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In the news ...
Justice Scalia Apologizes to Journalists
In a speech two weeks ago to a group of high school students, U.S. Supreme Court Justice Antonin Scalia said "The Constitution of the United States is extraordinary and amazing. People just don't revere it like they used to." Soon after, the justice was criticized by the media for not revering the Constitution himself. Reporters were upset that the tape recorders they used to record Scalia's speech were seized by a U.S. marshal, which they saw as a violation of the First Amendment. Learn more about it in and the .
Students Examine Justice and Government During Law Week
Hundreds of judges and lawyers will visit classrooms at all grade levels during the week of April 26-30, which the Washington State Bar Association has designated as Law Week 2004. President Dwight D. Eisenhower first established Law Day in 1958 to highlight the importance of liberty, justice and equality under the law. Washington state celebrates for an entire week. During this week teachers focus on Civics topics and invite lawyers and judges into their classrooms as guest speakers. Events for the general public are also offered as well, so check your local newspaper. For further information, visit the .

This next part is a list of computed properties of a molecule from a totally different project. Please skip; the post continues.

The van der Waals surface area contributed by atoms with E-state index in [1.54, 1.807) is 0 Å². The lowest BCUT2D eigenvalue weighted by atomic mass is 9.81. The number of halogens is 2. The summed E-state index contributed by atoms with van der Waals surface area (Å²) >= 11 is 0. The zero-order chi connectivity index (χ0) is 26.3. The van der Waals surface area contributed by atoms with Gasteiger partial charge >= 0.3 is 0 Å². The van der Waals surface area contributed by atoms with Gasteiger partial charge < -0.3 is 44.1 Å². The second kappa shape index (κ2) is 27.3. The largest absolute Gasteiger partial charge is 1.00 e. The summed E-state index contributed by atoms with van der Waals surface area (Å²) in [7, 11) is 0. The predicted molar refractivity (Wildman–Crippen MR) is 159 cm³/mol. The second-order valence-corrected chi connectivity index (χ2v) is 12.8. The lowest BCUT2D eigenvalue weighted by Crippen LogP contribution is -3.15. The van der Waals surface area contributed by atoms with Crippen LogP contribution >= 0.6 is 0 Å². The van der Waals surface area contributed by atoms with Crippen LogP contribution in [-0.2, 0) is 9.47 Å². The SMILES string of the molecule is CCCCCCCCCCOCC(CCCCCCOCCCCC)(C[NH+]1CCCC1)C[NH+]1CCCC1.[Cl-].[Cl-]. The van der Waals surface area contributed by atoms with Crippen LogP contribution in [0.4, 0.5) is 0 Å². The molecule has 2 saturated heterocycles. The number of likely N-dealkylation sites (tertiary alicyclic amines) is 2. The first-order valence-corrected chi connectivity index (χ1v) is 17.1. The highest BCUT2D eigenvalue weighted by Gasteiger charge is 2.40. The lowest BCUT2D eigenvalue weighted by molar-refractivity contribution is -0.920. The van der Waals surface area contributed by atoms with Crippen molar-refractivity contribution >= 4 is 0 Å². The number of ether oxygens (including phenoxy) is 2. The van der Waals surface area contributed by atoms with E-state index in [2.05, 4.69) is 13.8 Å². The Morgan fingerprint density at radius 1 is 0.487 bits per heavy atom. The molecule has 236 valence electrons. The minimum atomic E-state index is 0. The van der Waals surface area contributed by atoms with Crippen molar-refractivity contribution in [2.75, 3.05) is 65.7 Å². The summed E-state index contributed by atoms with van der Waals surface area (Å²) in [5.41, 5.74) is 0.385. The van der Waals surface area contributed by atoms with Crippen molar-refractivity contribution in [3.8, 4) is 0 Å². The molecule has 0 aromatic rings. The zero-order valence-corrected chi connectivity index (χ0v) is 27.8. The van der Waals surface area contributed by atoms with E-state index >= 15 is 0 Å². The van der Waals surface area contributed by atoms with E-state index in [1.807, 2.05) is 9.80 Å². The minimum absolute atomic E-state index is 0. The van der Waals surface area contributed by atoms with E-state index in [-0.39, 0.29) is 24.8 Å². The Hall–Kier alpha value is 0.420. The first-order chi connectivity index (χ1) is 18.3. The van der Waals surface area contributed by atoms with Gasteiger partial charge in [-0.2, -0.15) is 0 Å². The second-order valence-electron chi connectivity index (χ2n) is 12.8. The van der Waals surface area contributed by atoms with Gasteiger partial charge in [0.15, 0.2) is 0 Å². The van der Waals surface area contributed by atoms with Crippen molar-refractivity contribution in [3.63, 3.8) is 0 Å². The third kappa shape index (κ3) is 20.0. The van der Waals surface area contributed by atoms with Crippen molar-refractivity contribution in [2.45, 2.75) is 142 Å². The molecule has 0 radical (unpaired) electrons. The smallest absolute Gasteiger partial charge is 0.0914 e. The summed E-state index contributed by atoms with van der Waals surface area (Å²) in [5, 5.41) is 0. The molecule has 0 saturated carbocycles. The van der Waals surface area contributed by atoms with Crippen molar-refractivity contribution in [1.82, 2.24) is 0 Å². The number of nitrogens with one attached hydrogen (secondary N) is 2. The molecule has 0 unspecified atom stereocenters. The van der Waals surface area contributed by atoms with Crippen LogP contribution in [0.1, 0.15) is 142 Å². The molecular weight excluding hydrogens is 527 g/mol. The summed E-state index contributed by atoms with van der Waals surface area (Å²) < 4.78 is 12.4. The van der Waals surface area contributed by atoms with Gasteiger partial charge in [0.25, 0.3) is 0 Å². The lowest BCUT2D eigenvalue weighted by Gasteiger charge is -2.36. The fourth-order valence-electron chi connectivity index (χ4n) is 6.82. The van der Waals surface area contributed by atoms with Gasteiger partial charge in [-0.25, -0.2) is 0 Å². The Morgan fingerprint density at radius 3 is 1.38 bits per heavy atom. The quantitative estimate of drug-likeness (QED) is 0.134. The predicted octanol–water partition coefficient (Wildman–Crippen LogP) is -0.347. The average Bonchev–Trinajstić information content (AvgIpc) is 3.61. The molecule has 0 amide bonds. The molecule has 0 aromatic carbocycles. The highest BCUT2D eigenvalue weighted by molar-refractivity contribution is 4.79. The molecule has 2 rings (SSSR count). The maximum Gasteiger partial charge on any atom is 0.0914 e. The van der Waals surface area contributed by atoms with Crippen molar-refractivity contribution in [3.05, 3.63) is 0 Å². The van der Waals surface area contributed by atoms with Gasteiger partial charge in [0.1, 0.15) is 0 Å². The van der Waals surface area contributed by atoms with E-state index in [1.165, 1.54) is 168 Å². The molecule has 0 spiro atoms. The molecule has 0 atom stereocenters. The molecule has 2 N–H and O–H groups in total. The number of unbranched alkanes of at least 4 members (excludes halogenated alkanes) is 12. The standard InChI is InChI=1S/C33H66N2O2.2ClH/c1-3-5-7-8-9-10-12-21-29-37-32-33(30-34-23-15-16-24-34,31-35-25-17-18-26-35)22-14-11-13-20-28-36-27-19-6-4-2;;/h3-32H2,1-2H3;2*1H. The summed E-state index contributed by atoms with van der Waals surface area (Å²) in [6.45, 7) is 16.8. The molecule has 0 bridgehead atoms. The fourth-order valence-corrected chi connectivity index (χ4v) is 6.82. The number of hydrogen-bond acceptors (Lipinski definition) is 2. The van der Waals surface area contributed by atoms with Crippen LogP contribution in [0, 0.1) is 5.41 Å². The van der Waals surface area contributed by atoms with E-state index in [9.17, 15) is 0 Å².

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The Brown Decision and Racial Segregation in Public Schools
This year marks the 50th anniversary of the historic Supreme Court decision, Brown v. the Board of Education of Topeka, Kansas, which called for an end to "separate but equal" schools for children of different races. See lawforwa's resources on this and other important Supreme Court decisions in our Law and Government Overview area.
On May 17, the day Brown was decided, there will be a re-enactment of the oral arguments made before the U.S. Supreme Court. The event will take place at the University of Washington's Kane Hall, Room 130, at 4:00 p.m. This event will feature attorney Lembhard G. Howell, the Honorable Chief Judge John C. Coughenour, and the entire Washington State Supreme Court. It will also include an exhibit of Brown-era photos. The re-enactment is open to the public at no charge.